Emergency Medical Treatment
Medical coverage on evenings, weekends, and federal holidays is for the treatment of acute medical problems only. Medical staff at this institution are available twenty-four (24) hours a day and seven days a week.
Medications· Pill Line
Routine non-prescription medications are sold in the commissary. Other drugs may be issued only on a dose by dose basis and must be taken at the pharmacy window in full view of the person issuing the drug. Inmates receiving medication in this manner will be issued a special permit slip with the appropriate times circled.
Any medication which is issued will have an expiration date. If medication also has a refill listed on it, it must be retumed for refill before the expiration date. Once a medication has expired, it can only be renewed by making a sick call appointment.
Medication bottles having a refill may be dropped off at the first moming pill line, Monday through Thursday, and picked up at the 5:45 pm pill line. Expired medication must be returned to the pharmacy, and may not be kept after it has expired.
General Medical Information
All new inmates in the Bureau of Prisons will receive a complete physical and dental examination (including immunizations and laboratory tests) as part of the admission and orientation process. Transfers from other Bureau facilities may not require the entire examination. The medical files of these individuals will be reviewed and only those evaluations which were not done at another facility will be done. From this point on, all inmates are eligible for a complete physical yearly i f over age 50 and every two years i f under age 50. Each inmate is also eligible for a release physical approximately 2 months prior to release i f it has been one year since the last physical. Follow-up physicals are requested by addressing a “cop out” to Health Services staff. Check the institution call-outs for date and time. The physical will be scheduled by using the call out system.
Information on AIDS will be provided to you by Health Service Staff during your admission and orientation period. Additional educational and update sessions on this subject will be made available throughout an inmate’s incarceration.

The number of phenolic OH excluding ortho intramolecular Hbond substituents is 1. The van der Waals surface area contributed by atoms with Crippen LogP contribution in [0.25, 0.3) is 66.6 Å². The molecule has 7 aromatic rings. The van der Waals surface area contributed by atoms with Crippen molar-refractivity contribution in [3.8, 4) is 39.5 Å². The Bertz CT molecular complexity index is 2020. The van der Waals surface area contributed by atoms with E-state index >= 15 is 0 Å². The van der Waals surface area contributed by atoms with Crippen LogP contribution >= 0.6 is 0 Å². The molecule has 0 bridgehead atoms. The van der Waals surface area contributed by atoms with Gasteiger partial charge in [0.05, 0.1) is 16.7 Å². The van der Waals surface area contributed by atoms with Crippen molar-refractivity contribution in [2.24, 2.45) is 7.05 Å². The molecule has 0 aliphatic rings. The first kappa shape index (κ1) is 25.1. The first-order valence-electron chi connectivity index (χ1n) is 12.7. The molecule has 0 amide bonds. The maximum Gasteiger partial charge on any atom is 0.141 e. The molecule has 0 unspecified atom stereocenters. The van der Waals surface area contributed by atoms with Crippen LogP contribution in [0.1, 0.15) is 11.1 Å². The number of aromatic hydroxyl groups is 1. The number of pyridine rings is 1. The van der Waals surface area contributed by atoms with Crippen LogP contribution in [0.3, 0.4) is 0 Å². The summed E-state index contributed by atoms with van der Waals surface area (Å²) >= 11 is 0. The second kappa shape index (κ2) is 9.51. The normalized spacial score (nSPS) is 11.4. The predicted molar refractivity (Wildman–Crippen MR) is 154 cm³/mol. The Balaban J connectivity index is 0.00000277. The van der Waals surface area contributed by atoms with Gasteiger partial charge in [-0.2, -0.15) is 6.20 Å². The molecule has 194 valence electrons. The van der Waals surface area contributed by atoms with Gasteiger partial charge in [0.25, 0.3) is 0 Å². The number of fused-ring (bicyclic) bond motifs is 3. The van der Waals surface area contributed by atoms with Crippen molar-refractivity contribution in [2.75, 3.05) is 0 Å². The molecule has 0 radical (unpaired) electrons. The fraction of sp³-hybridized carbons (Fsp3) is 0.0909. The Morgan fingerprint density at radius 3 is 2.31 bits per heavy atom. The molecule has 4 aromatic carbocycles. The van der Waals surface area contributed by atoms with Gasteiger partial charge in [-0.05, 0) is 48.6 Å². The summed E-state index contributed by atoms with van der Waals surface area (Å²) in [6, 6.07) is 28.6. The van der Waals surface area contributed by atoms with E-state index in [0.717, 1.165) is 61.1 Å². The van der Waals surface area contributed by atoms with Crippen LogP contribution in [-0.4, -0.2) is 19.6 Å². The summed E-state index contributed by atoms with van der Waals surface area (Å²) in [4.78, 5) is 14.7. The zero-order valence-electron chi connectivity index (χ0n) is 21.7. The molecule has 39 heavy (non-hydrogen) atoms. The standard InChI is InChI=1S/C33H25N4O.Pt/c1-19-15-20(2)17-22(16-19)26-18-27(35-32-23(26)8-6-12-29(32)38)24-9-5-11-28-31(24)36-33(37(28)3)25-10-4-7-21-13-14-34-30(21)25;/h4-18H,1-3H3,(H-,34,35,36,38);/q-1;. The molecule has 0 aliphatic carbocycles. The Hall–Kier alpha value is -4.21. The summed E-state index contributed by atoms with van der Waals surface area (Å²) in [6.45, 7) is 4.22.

To obtain routine dental treatment, such as permanent fillings, dentures, cleanings, etc., you must submit a cop-out. All appointments, except those made through sick call, will be scheduled on the institution call out. Failure to keep appointments may result in disciplinary action. During the medical admission and orientation lecture, each inmate will have the opportunity to ask questions and receive additional information.
If an inmate is injured while performing an assigned work detail, he must immediately report the injury to his detail supervisor. The supervisor will have the inmate report to Health Services for treatment. If, after treatment, the inmate is placed on medical idle for a period of three (3) days of more, an accident report shall be completed. The injured inmate and the detail supervisor will complete a form BP-140. “Injury Report Inmate” as soon as possible after the accident. A copy of this report will be submitted to the Safety department. A copy of Title 28, Part 301, “Inmate Accident Compensation” procedures will be provided to the inmate by the Safety department upon request.
All human blood and certain other body fluids could transmit Hepatitis B (HBV).Hepatitis C (HCV), and the Human Immunodeficiency Virus (HIV). which causes AIDS.
Hepatitis B Virus (HBV): Hepatitis means “inflammation of the liver”. HBV is transmitted through blood and sexual contacts. HBVcan damage your liver and lead to cirrhosis and/or liver cancer. Health care workers are at an increased risk for HBV.
There is a vaccine for HBV.
Hepatitis C Virus (HCV): HCV is a serious liver disease and causes more cases of chronic liver disease than HBV. There is no vaccine for HCV. Protect yourself. HCV is found in blood and other body fluids and is spread mainly through infected blood. People at risk are those who: share needles for drug use, tattooing, & body-piercing. have had a blood transfusion before 1992, are exposed to blood on the job, or have had sex with someone with HCV.
Human Immunodeficiency Virus (HIV): HIV attacks the body’s immune system, causing the disease known as AIDS, or Acquired Immune Deficiency Syndrome.
Currently there is no vaccine to prevent infection. A person infected with HIV:
• may carry the virus without developing symptoms for several years
• will eventually develop AIDS
• may suffer from flu-like symptoms including fever, diarrhea, and fatigue
• may develop AIDS-related illnesses including neurological problems, cancer, and other opportunistic infections.